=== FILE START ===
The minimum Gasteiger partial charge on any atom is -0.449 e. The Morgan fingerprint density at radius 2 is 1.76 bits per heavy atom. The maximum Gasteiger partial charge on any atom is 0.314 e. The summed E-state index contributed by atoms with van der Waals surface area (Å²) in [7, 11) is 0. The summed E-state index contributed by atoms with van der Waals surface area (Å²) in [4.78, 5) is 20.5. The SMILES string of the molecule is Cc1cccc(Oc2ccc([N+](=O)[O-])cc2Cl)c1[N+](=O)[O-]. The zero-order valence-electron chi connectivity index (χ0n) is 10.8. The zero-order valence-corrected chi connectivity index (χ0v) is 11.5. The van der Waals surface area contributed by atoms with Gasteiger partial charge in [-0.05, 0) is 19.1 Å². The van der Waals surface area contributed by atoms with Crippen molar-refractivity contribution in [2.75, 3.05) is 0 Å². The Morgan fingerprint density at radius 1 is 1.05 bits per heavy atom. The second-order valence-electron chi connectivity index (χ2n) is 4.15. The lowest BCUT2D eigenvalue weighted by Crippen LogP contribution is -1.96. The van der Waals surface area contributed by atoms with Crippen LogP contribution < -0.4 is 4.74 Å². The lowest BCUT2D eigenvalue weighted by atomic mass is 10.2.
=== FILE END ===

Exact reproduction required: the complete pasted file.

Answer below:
The minimum Gasteiger partial charge on any atom is -0.449 e. The Morgan fingerprint density at radius 2 is 1.76 bits per heavy atom. The maximum Gasteiger partial charge on any atom is 0.314 e. The summed E-state index contributed by atoms with van der Waals surface area (Å²) in [7, 11) is 0. The summed E-state index contributed by atoms with van der Waals surface area (Å²) in [4.78, 5) is 20.5. The SMILES string of the molecule is Cc1cccc(Oc2ccc([N+](=O)[O-])cc2Cl)c1[N+](=O)[O-]. The zero-order valence-electron chi connectivity index (χ0n) is 10.8. The zero-order valence-corrected chi connectivity index (χ0v) is 11.5. The van der Waals surface area contributed by atoms with Gasteiger partial charge in [-0.05, 0) is 19.1 Å². The van der Waals surface area contributed by atoms with Crippen molar-refractivity contribution in [2.75, 3.05) is 0 Å². The Morgan fingerprint density at radius 1 is 1.05 bits per heavy atom. The second-order valence-electron chi connectivity index (χ2n) is 4.15. The lowest BCUT2D eigenvalue weighted by Crippen LogP contribution is -1.96. The van der Waals surface area contributed by atoms with Crippen LogP contribution < -0.4 is 4.74 Å². The lowest BCUT2D eigenvalue weighted by atomic mass is 10.2.